The author is at his best when he discards the guru-speak and engages in legitimate historical inquiry. Culling from a wide array of sources and underscoring the "missing lessons" that U.S. history holds for poor countries, he skillfully describes the development of property rights in the United States. De Soto highlights the emergence of rudimentary squatters' rights in the seventeenth and eighteenth centuries, particularly the legal principle of preemption, which gave settlers the first option to buy land they had improved. He dissects the endless battles between an intransigent Supreme Court and the local judiciaries and state legislatures that were more in tune with the needs and customs of squatters. He describes the informal yet highly evolved land rights that miners' groups created during the California gold rush in the mid-nineteenth century. And he concludes this historical sweep with the signing of the Homestead Act of 1862, which signified "the end of a long, exhausting, and bitter struggle between elitist law and ... the needs of an open and sustainable society."

Yet this deft analysis seems to contradict de Soto's larger vision. If U.S. property rights emerged through such a slow and erratic process, why should we expect poor countries to establish effective property laws anytime soon? Well, because now Hernando de Soto is here to help! "My colleagues and I have synthesized what we think they [Western nations] did right into a formula we call the 'capitalization process,'" he boasts, "with which we are assisting various governments around the world."

The formula (summarized in a one-page chart) is too cryptic to be practical. "Determine causes for the accumulation of extralegal assets so as to develop workable typologies" is a typical entry. Readers looking for further detail are invited to visit the archives of de Soto's think tank, the Institute for Liberty and Democracy in Lima, Peru. Indeed, the recurring theme throughout Hernando de Soto's book is that the ultimate solution to the problem of global poverty is ... Hernando de Soto.

Except for vague references to "powerful vested interests" and "influential leftists" who might oppose reforms, the author devotes little attention to the potential political obstacles his proposals might face. He also ignores the likelihood that many illegally occupied lands presumably are owned by someone-- publicly or privately--and that trying to meld legal and extralegal property systems likely would result in endless court challenges. De Soto believes that reform is simply a matter of political will and that "enlightened men" can overcome any roadblocks. For property-law reform to succeed, he writes, "a president or a prime minister who is more than a mere technocrat has to take charge and make formalization [of property rights] a pillar of government policy. Only at the highest political level can reform command overwhelming support and wipe out the willful inertia of the status quo... . Emancipating the poor surely falls within the responsibilities of the nation's leader."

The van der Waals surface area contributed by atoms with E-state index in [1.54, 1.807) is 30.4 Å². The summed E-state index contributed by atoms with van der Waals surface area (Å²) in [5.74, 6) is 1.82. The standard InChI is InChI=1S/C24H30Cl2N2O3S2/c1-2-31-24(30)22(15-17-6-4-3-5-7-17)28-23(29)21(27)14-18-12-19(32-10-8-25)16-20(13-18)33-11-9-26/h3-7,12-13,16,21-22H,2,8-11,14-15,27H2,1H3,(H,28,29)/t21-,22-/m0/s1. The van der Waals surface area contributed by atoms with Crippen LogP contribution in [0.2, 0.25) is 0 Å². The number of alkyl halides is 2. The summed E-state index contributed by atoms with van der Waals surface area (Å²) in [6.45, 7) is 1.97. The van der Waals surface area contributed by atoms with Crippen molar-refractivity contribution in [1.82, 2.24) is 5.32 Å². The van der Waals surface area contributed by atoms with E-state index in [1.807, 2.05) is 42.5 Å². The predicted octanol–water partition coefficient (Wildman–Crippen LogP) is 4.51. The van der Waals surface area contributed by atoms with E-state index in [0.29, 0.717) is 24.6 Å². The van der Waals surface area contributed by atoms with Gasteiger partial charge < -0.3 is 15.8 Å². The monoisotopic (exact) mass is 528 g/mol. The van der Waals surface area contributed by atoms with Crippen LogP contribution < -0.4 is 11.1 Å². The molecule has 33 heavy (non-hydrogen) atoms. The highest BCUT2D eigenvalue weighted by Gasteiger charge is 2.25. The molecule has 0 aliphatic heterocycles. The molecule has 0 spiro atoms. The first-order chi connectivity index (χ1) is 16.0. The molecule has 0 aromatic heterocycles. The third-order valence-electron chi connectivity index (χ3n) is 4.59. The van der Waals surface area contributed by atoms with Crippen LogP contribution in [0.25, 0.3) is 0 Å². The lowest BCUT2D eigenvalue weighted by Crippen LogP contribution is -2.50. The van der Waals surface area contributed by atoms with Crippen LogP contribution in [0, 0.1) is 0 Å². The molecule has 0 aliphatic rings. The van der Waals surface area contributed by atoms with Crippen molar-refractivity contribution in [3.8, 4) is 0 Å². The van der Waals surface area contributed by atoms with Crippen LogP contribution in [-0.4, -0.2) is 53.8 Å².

And just who might that leader be? Shortly after the publication of The Mystery of Capital, de Soto launched a campaign to become president of his native Peru. A former economic-policy adviser to erstwhile head of state Alberto Fujimori, de Soto started a political movement called Popular Capital with an eye toward implementing the reforms outlined in his book. Although de Soto's presidential bid ended abruptly last month when the campaign was unable to collect the signatures required to appear on the ballot, de Soto still may gain political relevance in the years ahead thanks to the powerful simplicity of his message. In essence de Soto offers something for nothing. Socioeconomic progress--for Peru and other developing nations--is reduced to a political decision. Political leaders can choose to end poverty by implementing de Soto's remedies and helping the poor tap into their trillions of dollars in "dead capital." So contrary to economists' old saying, apparently there is such a thing as a free lunch: It is called property rights.

It seems terribly silly--yet necessary--to suggest that reducing poverty might require more than merely the establishment of clear and fair property rights. What about the low nutritional standards and weak public-health systems that undermine the productivity of poor workers? What of the international financial volatility that affects the prices of the mineral or agricultural goods many developing nations export? And what of the other layers of legal reform--such as bankruptcy laws, antidiscrimination legislation, and anticorruption measures--that poor nations need to participate fully in the national and global marketplace? Such mundane details seem beyond the scope, or perhaps beneath the dignity, of The Mystery of Capital.

Unwittingly, de Soto provides an antidote for the hype surrounding his book. When chastising analysts who believe that property rights depend mainly on improved mapping technology, the author quotes a Canadian land-management expert: "There is a need for more modesty among professional consultants; there is a need to occasionally admit that they do not always know the answer or that their system may not be appropriate."

Et tu, Hernando?